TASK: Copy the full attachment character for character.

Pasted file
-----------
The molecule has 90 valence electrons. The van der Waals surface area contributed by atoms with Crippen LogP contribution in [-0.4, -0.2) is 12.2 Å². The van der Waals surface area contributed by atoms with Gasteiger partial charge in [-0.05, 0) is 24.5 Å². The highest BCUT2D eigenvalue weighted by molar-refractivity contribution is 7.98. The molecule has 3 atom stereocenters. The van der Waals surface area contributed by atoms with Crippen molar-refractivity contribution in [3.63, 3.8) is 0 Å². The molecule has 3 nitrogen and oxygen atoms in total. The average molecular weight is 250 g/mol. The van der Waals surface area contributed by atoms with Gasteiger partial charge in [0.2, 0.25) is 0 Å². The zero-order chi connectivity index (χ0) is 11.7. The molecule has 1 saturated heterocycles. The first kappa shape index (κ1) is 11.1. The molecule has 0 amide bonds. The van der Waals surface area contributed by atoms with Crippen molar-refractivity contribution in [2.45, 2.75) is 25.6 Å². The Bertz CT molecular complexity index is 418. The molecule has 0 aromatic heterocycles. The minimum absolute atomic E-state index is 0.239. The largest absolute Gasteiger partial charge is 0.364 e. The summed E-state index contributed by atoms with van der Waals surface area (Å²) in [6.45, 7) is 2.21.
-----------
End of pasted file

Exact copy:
The molecule has 90 valence electrons. The van der Waals surface area contributed by atoms with Crippen LogP contribution in [-0.4, -0.2) is 12.2 Å². The van der Waals surface area contributed by atoms with Gasteiger partial charge in [-0.05, 0) is 24.5 Å². The highest BCUT2D eigenvalue weighted by molar-refractivity contribution is 7.98. The molecule has 3 atom stereocenters. The van der Waals surface area contributed by atoms with Crippen molar-refractivity contribution in [3.63, 3.8) is 0 Å². The molecule has 3 nitrogen and oxygen atoms in total. The average molecular weight is 250 g/mol. The van der Waals surface area contributed by atoms with Gasteiger partial charge in [0.2, 0.25) is 0 Å². The zero-order chi connectivity index (χ0) is 11.7. The molecule has 1 saturated heterocycles. The first kappa shape index (κ1) is 11.1. The molecule has 0 amide bonds. The van der Waals surface area contributed by atoms with Crippen molar-refractivity contribution in [2.45, 2.75) is 25.6 Å². The Bertz CT molecular complexity index is 418. The molecule has 0 aromatic heterocycles. The minimum absolute atomic E-state index is 0.239. The largest absolute Gasteiger partial charge is 0.364 e. The summed E-state index contributed by atoms with van der Waals surface area (Å²) in [6.45, 7) is 2.21.